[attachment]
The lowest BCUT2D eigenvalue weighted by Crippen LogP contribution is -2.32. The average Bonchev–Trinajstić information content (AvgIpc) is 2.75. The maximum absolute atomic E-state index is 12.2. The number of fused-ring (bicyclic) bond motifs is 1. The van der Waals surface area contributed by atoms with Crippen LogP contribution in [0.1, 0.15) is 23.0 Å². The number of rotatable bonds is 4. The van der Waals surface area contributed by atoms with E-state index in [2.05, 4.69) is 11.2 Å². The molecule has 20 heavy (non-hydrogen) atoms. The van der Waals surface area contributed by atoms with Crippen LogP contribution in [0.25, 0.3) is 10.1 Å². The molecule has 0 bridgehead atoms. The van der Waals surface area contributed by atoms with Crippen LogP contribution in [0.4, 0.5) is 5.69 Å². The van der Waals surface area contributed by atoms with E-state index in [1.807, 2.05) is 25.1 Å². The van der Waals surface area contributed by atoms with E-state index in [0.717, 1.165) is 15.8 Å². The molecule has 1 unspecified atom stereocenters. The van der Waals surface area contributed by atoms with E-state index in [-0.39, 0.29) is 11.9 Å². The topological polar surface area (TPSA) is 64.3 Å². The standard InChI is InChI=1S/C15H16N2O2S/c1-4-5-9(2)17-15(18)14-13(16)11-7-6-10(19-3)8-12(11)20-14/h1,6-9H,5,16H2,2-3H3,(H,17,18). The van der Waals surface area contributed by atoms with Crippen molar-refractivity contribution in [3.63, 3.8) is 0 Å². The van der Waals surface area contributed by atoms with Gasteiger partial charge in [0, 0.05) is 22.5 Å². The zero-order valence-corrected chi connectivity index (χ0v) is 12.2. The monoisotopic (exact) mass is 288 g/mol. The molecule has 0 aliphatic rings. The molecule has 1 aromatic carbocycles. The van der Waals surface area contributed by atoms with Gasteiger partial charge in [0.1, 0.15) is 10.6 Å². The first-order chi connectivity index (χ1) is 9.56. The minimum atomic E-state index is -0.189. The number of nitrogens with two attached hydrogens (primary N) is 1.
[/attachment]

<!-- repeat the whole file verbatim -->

The lowest BCUT2D eigenvalue weighted by Crippen LogP contribution is -2.32. The average Bonchev–Trinajstić information content (AvgIpc) is 2.75. The maximum absolute atomic E-state index is 12.2. The number of fused-ring (bicyclic) bond motifs is 1. The van der Waals surface area contributed by atoms with Crippen LogP contribution in [0.1, 0.15) is 23.0 Å². The number of rotatable bonds is 4. The van der Waals surface area contributed by atoms with E-state index in [2.05, 4.69) is 11.2 Å². The molecule has 20 heavy (non-hydrogen) atoms. The van der Waals surface area contributed by atoms with Crippen LogP contribution in [0.25, 0.3) is 10.1 Å². The molecule has 0 bridgehead atoms. The van der Waals surface area contributed by atoms with Crippen LogP contribution in [0.4, 0.5) is 5.69 Å². The van der Waals surface area contributed by atoms with E-state index in [1.807, 2.05) is 25.1 Å². The van der Waals surface area contributed by atoms with E-state index in [0.717, 1.165) is 15.8 Å². The molecule has 1 unspecified atom stereocenters. The van der Waals surface area contributed by atoms with E-state index in [-0.39, 0.29) is 11.9 Å². The topological polar surface area (TPSA) is 64.3 Å². The standard InChI is InChI=1S/C15H16N2O2S/c1-4-5-9(2)17-15(18)14-13(16)11-7-6-10(19-3)8-12(11)20-14/h1,6-9H,5,16H2,2-3H3,(H,17,18). The van der Waals surface area contributed by atoms with Crippen molar-refractivity contribution in [3.63, 3.8) is 0 Å². The van der Waals surface area contributed by atoms with Gasteiger partial charge in [0, 0.05) is 22.5 Å². The zero-order valence-corrected chi connectivity index (χ0v) is 12.2. The monoisotopic (exact) mass is 288 g/mol. The molecule has 0 aliphatic rings. The molecule has 1 aromatic carbocycles. The van der Waals surface area contributed by atoms with Gasteiger partial charge in [0.1, 0.15) is 10.6 Å². The first-order chi connectivity index (χ1) is 9.56. The minimum atomic E-state index is -0.189. The number of nitrogens with two attached hydrogens (primary N) is 1.